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This Special Issue of the Australian Intellectual Property Journal (Volume 32 Part 1) entitled: Unlocking the Interface between IP and the Right to Repair contains the following material:
EDITORIALGeneral Editor: David Lindsay
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Related Rights of Press Publishers and Their Limitations under the EU Directive on Copyright in the Digital Single Market – Elz˙bieta Czarny-Droz˙dz˙ejko

This article analyses the new European Union (EU) Directive on related rights of press publishers. These are the rights granted to publishers to reproduce press publications for public consumption. It covers five basic issues: press publisher as rights holder, permissions for a person or an entity to use press publications, scope of exclusive rights granted to press publishers, “fair use”, and protection of authors of works in a press publication. Due to the unclear wording of Art 15 of EU Directive 2019/790, the burden of its interpretation, mainly concerning the exceptions to a press publisher’s exclusive rights, has already been transferred to the Court of Justice of the European Union. As a result, this article argues that there is the distinct possibility of EU Member States, who have already adopted this Directive, in future, being subject to different and less acceptable interpretations of the Directive to the ones they originally agreed to.

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Onus, Presumptions and Registrability under New Zealand Trade Mark Law – Rob Batty

Where the onus lies when establishing whether a trade mark is eligible for registration is not expressly addressed in New Zealand’s Trade Marks Act 2002 (2002 Act). The legislative background suggests the 2002 Act was intended to establish a presumption of registrability in favour of a trade mark applicant. Decisions before the Intellectual Property Office and the courts have not been consistent or clear about where the onus lies and how, if at all, a presumption of registrability affects this question. This article analyses the evidence literature, the historical background to the 2002 Act, existing New Zealand case law, as well as the approach taken under United Kingdom and Australian trade mark law. Drawing on such analysis, the article puts forward a reasoned explanation of where the onus lies during the examination of a trade mark application, in opposition proceedings and on appeal. The article concludes that the onus lies on the trade mark applicant to establish its trade mark is eligible for registration.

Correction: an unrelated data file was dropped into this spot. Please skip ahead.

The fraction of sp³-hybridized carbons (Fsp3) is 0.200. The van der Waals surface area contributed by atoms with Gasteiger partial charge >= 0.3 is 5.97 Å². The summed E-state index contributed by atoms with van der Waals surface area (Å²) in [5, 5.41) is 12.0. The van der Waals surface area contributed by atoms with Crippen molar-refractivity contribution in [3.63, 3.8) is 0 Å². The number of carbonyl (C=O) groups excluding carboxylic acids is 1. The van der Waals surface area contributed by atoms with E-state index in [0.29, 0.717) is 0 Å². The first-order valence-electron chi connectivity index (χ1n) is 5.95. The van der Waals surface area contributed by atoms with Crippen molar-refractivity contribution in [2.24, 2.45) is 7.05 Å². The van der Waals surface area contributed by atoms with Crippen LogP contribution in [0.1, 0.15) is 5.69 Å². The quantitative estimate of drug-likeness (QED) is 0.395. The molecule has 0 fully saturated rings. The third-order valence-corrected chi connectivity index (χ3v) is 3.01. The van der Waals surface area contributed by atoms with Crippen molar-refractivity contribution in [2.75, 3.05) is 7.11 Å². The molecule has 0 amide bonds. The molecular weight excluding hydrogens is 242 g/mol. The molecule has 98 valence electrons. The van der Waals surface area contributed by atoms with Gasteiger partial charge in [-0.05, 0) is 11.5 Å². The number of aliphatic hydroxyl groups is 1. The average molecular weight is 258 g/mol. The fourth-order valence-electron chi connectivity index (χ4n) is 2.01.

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Contracting Out, Fair Dealing, and Public Policy: The Australian Perspective – Alexander Sloan and Lucy Cradduck

Copyright’s fair dealing exceptions enable easier access by users to copyright works. However, as in any market-oriented environment, they are susceptible in practice to contractual erosion. Whether contractual provisions that purport to oust a user’s fair dealing privileges are effective at law is unsettled, not the least due to legislative silence. The issue is a complex one that meets at the intersection of the law, economics, and social policy. While not a black and white issue, it is submitted that the historical development of the fair dealing exceptions supports the position that fair dealing exceptions cannot be excluded by contract.

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For the PDF version of the table of contents, click here: Westlaw AU – AIPJ Vol 32 No 1 Contents or here:  New Westlaw AU – AIPJ Vol 32 No 1 Contents.
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